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Colorado lawmakers are contending with a mass coronavirus exposure scare at the Capitol on the first day of the state’s special legislative session to address the economic effects of the pandemic. 

House Speaker KC Becker, a Boulder Democrat, said a Republican staffer in the House was on the chamber’s floor Monday morning despite testing positive for COVID-19 last week.

“The staffer has been sent home and is not permitted to return through the special session until she tests negative,” Becker said in a written statement. “This was a reckless breach of the House’s safety protocols, and it will not be tolerated.”

But Rep. Hugh McKean, the incoming House Republican leader, said the woman actually tested positive on Nov. 17 and that she was given permission from a doctor to return to work on Nov. 24.

“These concerns arose after a Facebook post that mentioned the positive test,” McKean’s statement said. “The statement that this individual tested positive last week is in error. There should be minimal concern about their condition.”

McKean said the staffer was “asked to work remotely,” nevertheless, because of concerns over her earlier test result.

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Becker, in her statement, blasted Republicans for the exposure and said the staffer’s presence “has placed the health of every lawmaker and member of staff at risk as we meet to pass critical legislation to help Coloradans get through this crisis.”

“Republicans in the House must put the people of Colorado first and follow the House’s common-sense safety protocols,” her statement said. 

McKean, in a speech on the House floor Monday night, said the staffer acted responsibly and did the right thing, notifying her colleagues when she fell ill and consulting with a doctor on when it was safe to return to the Capitol. He said she has been battling cancer for years and would never want to expose others to a disease.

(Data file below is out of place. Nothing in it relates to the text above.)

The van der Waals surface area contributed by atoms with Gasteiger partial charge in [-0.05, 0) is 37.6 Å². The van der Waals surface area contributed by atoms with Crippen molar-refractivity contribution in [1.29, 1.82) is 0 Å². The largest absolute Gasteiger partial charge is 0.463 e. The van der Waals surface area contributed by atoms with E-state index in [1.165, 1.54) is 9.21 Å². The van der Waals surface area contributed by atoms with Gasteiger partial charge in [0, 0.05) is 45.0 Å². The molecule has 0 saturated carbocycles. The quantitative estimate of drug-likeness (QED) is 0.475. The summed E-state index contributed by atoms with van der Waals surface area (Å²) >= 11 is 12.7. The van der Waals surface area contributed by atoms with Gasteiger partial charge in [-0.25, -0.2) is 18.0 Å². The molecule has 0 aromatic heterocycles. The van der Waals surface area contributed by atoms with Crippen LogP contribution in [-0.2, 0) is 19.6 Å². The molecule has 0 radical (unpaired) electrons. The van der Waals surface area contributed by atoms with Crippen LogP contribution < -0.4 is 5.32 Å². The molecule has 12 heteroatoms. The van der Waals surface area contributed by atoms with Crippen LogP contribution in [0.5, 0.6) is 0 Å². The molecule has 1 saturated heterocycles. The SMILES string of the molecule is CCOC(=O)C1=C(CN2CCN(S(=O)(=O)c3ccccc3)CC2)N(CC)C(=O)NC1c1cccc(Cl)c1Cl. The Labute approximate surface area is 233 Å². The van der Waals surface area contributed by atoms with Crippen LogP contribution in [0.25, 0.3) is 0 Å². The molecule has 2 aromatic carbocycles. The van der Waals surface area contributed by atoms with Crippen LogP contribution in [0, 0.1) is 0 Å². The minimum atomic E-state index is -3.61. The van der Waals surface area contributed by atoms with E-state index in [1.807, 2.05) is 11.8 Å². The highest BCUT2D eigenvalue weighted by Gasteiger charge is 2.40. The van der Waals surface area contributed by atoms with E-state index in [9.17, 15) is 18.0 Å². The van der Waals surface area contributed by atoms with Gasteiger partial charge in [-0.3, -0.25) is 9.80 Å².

McKean asked Becker for an apology, which she did not provide.

CDPHE will conduct contact tracing, Becker said in an email to her colleagues. A source says the staffer mostly stayed on the Republican side of the House chambers.

Rep. Patrick Neville, the outgoing Republican leader, said he wasn’t at the Capitol on Monday and had no additional information.

Monday was the first day of the special legislative session. It comes as coronavirus is raging in Colorado and an estimated 1 in 40 people are actively contagious with the disease. 

Lawmakers, however, felt it was critical that they return to the Capitol to pass $200-plus million in relief for people who are increasingly feeling the economic effects of the pandemic.

While some Republicans were wearing masks at the Capitol on Monday, others were not. Rep. Larry Liston, R-Colorado Springs, was photographed wearing a mask on the crown of his head, apparently in jest. 

State Senator Larry Linton, R-Colorado Springs, talks to a colleague from under a loose mask before a meeting at the Colorado Capitol on the first day of Colorado’s special legislative session on Monday, Nov. 30, 2020. (Andy Colwell, Special to The Colorado Sun)

Lawmakers were asked to be tested before the lawmaking term and have access to rapid testing at the Capitol each day. Capitol visitors have their temperatures screened and are asked questions about potential COVID-19 symptoms before entering the building.

Many lawmakers, including those who are older or who have preexisting conditions, are opting to stay away from the Capitol as much as possible to avoid exposure. The legislature has increased remote participation to accommodate them.

On Saturday night, Gov. Jared Polis announced that he and his partner, Marlon Reis, tested positive for COVID-19.

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